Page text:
Dealing with disaster
For a small-press publisher one of the key differentiators is the ability to give high-quality, personalised customer service. There is no better illustration of why this is important than when things go badly wrong. So, as a guide for how to react and how to resolve an awkward situation, here's a case study of something that happened to Contested Ground Studios in 2008.
After the first print run of Hot War we found out that our printers had a fault with their cover laminating equipment which wasn't noticed until after the books had been shipped and sold. The fault caused the covers to curl badly.
A problem like this is a customer service issue because, however you look at it, those books are sub-standard product. How do you deal with something like this and avert the potential bad publicity surrounding such a thing? Quick answer: act, don't react.
The first indication this was happening was when one customer contacted us to say the cover had curled. In the first instance we thought that it was just a few copies affected. It was only later on that we realised the problem affected at least fifty percent of all the books printed (two-hundred each for Hot War and Cold City v1.1). In this situation, you can either sit on your hands and hope the problem just goes away or you can pro-actively go out, admit there is a problem and compensate your customers.
In a case like this, there are several groups of customers that you have to deal with. The first (and largest) were those who had bought books from Indie Press Revolution (IPR). In discussions with IPR, we came to the conclusion that the best thing would be to abstract customer emails from the downloadable sales data and email them directly.
Let me say this: please be careful when using data such as this to email customers. A lot of the time, they are not expecting contact from a publisher, maybe they have ticked 'no contact' boxes as part of signing up to their order. be aware of this and apologise and immediately explain which you have taken this action.
The second group of customers were those who ordered directly from our own on-line shop. Downloading sales data from PayPal again allowed us to amass an email list and notify the customers of the problem.
Another vital point: use the blind copy (BCC) function when emailing groups of customers, for whatever reason. Sounds obvious, but it is a mistake that gets made far too often. People do not want everyone and their dog being sent their private email address, so double check! Then check again.
The third group of customers are the most tricky to get in touch with and verify purchase. Those who bought the games at Gen Con need to be notified but there is a lack of contact data. So, we put notices up here, on Story Games and other prominent fora in the hope this would attract the attention of Gen Con customers. At this point, you have to rely on the honesty and integrity of people. On this kind of non-direct post, don't mention what you are offering in compensation, ask people to contact you to discuss it directly.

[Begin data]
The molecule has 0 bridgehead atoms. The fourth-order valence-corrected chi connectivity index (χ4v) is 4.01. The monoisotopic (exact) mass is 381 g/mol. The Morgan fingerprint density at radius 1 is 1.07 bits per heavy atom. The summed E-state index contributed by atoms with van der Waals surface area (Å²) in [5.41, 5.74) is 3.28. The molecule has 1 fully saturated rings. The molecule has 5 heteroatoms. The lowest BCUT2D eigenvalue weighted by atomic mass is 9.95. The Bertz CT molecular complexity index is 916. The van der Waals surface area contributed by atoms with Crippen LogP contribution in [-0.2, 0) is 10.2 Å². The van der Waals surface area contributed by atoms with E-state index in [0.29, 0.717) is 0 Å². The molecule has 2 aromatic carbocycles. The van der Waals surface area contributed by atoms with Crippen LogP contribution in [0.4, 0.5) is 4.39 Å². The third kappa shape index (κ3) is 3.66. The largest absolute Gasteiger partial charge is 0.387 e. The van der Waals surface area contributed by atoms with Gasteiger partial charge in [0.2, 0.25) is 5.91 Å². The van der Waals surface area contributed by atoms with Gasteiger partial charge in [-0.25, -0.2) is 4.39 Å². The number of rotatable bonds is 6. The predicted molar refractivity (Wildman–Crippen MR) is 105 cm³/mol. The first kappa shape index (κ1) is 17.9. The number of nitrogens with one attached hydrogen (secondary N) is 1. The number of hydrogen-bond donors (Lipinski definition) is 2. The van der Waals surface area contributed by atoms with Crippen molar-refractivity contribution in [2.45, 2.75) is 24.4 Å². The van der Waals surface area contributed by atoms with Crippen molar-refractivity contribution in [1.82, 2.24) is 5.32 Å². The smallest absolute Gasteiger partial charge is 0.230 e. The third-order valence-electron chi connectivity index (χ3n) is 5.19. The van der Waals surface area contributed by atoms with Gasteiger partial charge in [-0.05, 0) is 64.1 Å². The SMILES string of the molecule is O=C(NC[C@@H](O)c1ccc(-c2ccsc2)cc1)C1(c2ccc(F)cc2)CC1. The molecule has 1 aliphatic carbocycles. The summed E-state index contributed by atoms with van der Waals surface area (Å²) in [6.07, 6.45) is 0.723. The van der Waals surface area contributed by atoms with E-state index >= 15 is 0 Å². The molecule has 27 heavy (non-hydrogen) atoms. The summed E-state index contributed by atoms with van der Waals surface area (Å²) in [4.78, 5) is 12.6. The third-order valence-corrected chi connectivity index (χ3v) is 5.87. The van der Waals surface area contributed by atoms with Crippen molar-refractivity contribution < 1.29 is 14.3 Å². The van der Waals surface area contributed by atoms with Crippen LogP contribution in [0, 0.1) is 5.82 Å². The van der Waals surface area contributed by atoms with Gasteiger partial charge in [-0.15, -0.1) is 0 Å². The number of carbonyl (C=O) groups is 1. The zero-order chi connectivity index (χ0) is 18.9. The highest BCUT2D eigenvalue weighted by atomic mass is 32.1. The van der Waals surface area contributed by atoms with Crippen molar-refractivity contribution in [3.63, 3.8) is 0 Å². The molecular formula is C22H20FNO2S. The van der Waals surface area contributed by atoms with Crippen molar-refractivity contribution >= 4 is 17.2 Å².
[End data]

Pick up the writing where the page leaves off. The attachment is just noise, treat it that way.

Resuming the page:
What we offered customers was a partial refund on the cost of their purchases. In the case of IPR and Gen Con customers this was $10 refund per book. In the case of direct CGS customers, this was a £5 refund per book.
Overall, the response to this was very positive. People were, in general, pleased that we had addressed this issue and offered some form of compensation for it. The situation also allowed us to enter into a friendly and productive dialogue with some customers that we wouldn't otherwise have had. This helps give us a more human face and less of a 'folks pushing books on the internet' kind of thing.
You'll also come across situations where the offer doesn't fit to what the customer wants. It might be the case that they don't have a PayPal account, as was the case with some IPR purchasers. In this case there are a few things you can do such as purchasing an IPR gift certificate, offering free PDF and so on. Never ever say "We can't do that" or "That's not what we offered". Be responsive to the individual needs of the customer and always remember that you are at fault, not them.
I'd suggest that in a situation like this, there are three stages you should go through:
Admission: Admit that there is a problem and take responsibility for it.
Offer: Let people know that you are happy to offer some for of compensation for the issue.
Dialogue: Enter into a dialogue with the customers and make them feel that you have their need at heart. Which, as a small press publisher, you should have anyway.
Being open and honest throughout is the way you should handle thing. Don't obfuscate or dissemble. Just say what the problem is, take hold of it and make sure you sort it out. In many cases, this can turn the situation from a PR disaster into an opportunity to create stronger relationships with the people who buy your games. And this is a great thing.
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